November 9th, 2020
Nonprofits provide critical services to both our local communities and the nation, but providing these services doesn't come without risk.
As a director or officer of a nonprofit, you could be held personally liable for financial damages caused by you, as a board member. Depending on the operation and size of the nonprofit, this could be the most significant financial risk you encounter.
Nonprofit leaders are sometimes even held to the same standards as corporate executives and board members. No matter your qualifications or the duties you sign up for, your personal assets could be exposed to the liability of your organization.
Wondering what a Directors & Officers insurance policy covers? Make sure to check out our guide to D&O insurance.
Here are some nonprofit directors and officers insurance claim examples that board members could be held personally liable for:
Failing to maintain adequate financial records - Failure to maintain adequate financial records could lead to numerous lawsuits against the leaders of a nonprofit. Incomplete, outdated, or inaccurate records could make it difficult to prove you're using donations properly. They also inadvertently provide more opportunities for employee theft and embezzlement (and make it challenging to disprove if innocent). A failure to maintain adequate financial records could even get the organization you lead in trouble with the IRS.
Exhibiting discrimination in membership standards - If your nonprofit is a membership-based operation, your business could be at risk for any discrepancy in membership standards. Any oversight or leniency you give a particular person could be seen as discrimination by those who did not receive the same treatment and standards.
Exceeding the authority granted by your organization’s charter or bylaws - Each nonprofit executive should abide by the powers given to them within the organization's bylaws or charter. These documents outline the authority each role has and give a road map of how significant decisions should be made. If a nonprofit board member oversteps the decision-making rules of the bylaws, that executive could be the subject of a lawsuit.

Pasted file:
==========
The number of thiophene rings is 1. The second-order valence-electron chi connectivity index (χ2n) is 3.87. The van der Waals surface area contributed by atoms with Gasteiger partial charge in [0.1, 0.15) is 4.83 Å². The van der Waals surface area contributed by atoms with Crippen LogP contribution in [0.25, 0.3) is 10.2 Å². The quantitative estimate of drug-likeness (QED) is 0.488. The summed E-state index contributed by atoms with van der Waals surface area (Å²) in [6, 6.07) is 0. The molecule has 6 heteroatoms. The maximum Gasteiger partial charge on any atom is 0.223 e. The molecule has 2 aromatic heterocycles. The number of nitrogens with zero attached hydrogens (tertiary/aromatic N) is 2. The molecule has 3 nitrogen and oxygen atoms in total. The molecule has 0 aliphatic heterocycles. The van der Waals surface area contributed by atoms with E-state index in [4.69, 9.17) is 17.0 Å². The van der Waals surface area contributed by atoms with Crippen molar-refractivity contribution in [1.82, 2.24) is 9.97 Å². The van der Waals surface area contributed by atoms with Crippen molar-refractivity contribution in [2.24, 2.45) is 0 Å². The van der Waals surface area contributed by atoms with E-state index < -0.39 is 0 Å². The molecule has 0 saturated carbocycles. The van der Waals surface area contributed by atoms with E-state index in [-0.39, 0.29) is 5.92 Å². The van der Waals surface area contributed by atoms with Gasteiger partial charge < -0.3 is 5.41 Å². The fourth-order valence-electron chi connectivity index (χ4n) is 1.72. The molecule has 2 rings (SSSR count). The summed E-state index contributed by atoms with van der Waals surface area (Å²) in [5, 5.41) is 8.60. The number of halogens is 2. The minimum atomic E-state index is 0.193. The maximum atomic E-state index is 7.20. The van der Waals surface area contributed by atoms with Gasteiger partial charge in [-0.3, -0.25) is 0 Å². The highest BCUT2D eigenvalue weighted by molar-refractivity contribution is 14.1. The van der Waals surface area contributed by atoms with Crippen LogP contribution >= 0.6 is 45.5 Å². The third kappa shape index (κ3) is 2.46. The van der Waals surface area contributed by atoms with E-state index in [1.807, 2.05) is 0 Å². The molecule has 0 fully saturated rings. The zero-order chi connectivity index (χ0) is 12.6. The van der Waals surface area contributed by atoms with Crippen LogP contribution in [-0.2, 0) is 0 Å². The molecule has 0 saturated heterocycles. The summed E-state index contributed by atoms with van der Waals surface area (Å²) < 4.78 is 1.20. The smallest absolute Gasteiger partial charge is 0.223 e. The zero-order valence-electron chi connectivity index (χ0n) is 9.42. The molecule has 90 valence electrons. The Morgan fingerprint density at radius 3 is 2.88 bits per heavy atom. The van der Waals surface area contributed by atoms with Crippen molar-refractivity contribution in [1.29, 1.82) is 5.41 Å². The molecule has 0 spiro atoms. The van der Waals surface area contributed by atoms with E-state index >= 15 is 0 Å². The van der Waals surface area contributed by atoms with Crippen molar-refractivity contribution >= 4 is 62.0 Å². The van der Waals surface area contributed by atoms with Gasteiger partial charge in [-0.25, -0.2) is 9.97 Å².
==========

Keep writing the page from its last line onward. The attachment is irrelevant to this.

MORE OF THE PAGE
Using budgeted or donated money in a manner different from originally intended - Sometimes, donors request that their contribution goes to a specific area of the nonprofit. For example, someone donating to a church might want their funds to be applied specifically to the youth group activities. If that money is used for any other purpose, for any reason, the organization could be responsible for paying back that donation and for the reputation damage to the nonprofit, since donation numbers will most likely drop until trust is restored.
Failing to preserve tax exempt status - There are certain requirements the IRS places on nonprofit organizations to preserve their tax exempt status. For example, attempting to influence or promote a legislative agenda could result in the removal of an organization's tax exempt status. The board members responsible for violating IRS guidelines could be the subject of a lawsuit from donors who were relying on that tax exempt status.
In addition to protecting your leaders' and board members' personal finances, director and officers insurance for nonprofits can provide other benefits to your organization.
One primary reason why D&O insurance is so valuable is that it pays the attorney costs to defend your nonprofit leaders, even if the allegations are baseless.
Due to the complicated and complex nature of director and officer risks, these claims could drag out for years while the situation is investigated. Defense costs alone could financially ruin a nonprofit and possibly its board.
Qualified board members will often require that D&O insurance for nonprofts be in place to protect them against an allegation or lawsuit. In most instances, the more qualified the member (or more significant their assets), the higher limits they require.
Having D&O insurance also shows these discerning board members that you view protecting their assets as a priority in the organization.
You shouldn't have to shoulder unnecessary burdens to serve your community. By purchasing D&O insurance and transferring the risk to an insurance carrier, you can spend your time focusing on growth and helping the community, instead of worrying about legal ramifications.
Whether your nonprofit is large or small, D&O insurance for nonprofits plays a critical part in protecting you and your board members from liability arising out of the organization. It will also help you attract and retain more qualified board members to help you lead the organization moving forward.
There are virtually an unlimited number of nonprofit D&O claim scenarios that could happen, but your personal assets do not have to be exposed because you want to help a nonprofit. Doing good in your community doesn't have to come with such a significant financial burden.
A nonprofit D&O insurance policy can remove the risks of these issues and transfer them onto an insurance carrier. This will keep you and your family protected from the organization's liabilities and allow you to continue to serve your community.
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